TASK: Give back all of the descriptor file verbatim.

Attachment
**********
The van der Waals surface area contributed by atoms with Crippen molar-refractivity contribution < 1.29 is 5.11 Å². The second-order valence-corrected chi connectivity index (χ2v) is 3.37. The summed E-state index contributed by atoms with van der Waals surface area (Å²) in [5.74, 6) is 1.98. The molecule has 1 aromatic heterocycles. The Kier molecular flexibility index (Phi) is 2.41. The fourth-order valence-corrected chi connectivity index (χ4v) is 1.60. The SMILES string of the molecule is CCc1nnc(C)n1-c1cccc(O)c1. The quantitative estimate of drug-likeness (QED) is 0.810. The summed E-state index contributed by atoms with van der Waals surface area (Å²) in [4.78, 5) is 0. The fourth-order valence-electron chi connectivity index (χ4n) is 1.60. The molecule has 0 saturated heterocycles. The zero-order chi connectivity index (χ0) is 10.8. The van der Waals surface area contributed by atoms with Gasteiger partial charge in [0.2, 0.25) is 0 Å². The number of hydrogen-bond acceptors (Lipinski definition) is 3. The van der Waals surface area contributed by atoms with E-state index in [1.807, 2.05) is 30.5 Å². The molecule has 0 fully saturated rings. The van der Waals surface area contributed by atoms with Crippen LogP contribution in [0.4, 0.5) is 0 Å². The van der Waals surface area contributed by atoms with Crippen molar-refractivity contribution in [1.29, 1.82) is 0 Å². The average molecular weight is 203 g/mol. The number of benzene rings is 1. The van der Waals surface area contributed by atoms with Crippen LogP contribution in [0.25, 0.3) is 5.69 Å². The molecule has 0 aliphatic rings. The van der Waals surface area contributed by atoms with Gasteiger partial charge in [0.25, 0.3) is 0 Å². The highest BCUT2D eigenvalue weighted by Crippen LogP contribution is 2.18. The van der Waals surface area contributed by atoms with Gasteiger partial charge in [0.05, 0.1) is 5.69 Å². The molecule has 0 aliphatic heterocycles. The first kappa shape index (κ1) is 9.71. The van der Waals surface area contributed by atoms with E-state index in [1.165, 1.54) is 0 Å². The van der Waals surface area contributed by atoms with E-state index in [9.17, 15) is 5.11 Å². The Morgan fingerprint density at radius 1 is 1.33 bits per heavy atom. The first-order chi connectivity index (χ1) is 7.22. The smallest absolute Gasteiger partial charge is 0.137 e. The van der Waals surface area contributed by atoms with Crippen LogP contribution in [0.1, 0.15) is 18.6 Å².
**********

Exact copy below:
The van der Waals surface area contributed by atoms with Crippen molar-refractivity contribution < 1.29 is 5.11 Å². The second-order valence-corrected chi connectivity index (χ2v) is 3.37. The summed E-state index contributed by atoms with van der Waals surface area (Å²) in [5.74, 6) is 1.98. The molecule has 1 aromatic heterocycles. The Kier molecular flexibility index (Phi) is 2.41. The fourth-order valence-corrected chi connectivity index (χ4v) is 1.60. The SMILES string of the molecule is CCc1nnc(C)n1-c1cccc(O)c1. The quantitative estimate of drug-likeness (QED) is 0.810. The summed E-state index contributed by atoms with van der Waals surface area (Å²) in [4.78, 5) is 0. The fourth-order valence-electron chi connectivity index (χ4n) is 1.60. The molecule has 0 saturated heterocycles. The zero-order chi connectivity index (χ0) is 10.8. The van der Waals surface area contributed by atoms with Gasteiger partial charge in [0.2, 0.25) is 0 Å². The number of hydrogen-bond acceptors (Lipinski definition) is 3. The van der Waals surface area contributed by atoms with E-state index in [1.807, 2.05) is 30.5 Å². The molecule has 0 fully saturated rings. The van der Waals surface area contributed by atoms with Crippen LogP contribution in [0.4, 0.5) is 0 Å². The van der Waals surface area contributed by atoms with Crippen molar-refractivity contribution in [1.29, 1.82) is 0 Å². The average molecular weight is 203 g/mol. The number of benzene rings is 1. The van der Waals surface area contributed by atoms with Crippen LogP contribution in [0.25, 0.3) is 5.69 Å². The molecule has 0 aliphatic rings. The van der Waals surface area contributed by atoms with Gasteiger partial charge in [0.25, 0.3) is 0 Å². The highest BCUT2D eigenvalue weighted by Crippen LogP contribution is 2.18. The van der Waals surface area contributed by atoms with Gasteiger partial charge in [0.05, 0.1) is 5.69 Å². The molecule has 0 aliphatic heterocycles. The first kappa shape index (κ1) is 9.71. The van der Waals surface area contributed by atoms with E-state index in [1.165, 1.54) is 0 Å². The van der Waals surface area contributed by atoms with E-state index in [9.17, 15) is 5.11 Å². The Morgan fingerprint density at radius 1 is 1.33 bits per heavy atom. The first-order chi connectivity index (χ1) is 7.22. The smallest absolute Gasteiger partial charge is 0.137 e. The van der Waals surface area contributed by atoms with Crippen LogP contribution in [0.1, 0.15) is 18.6 Å².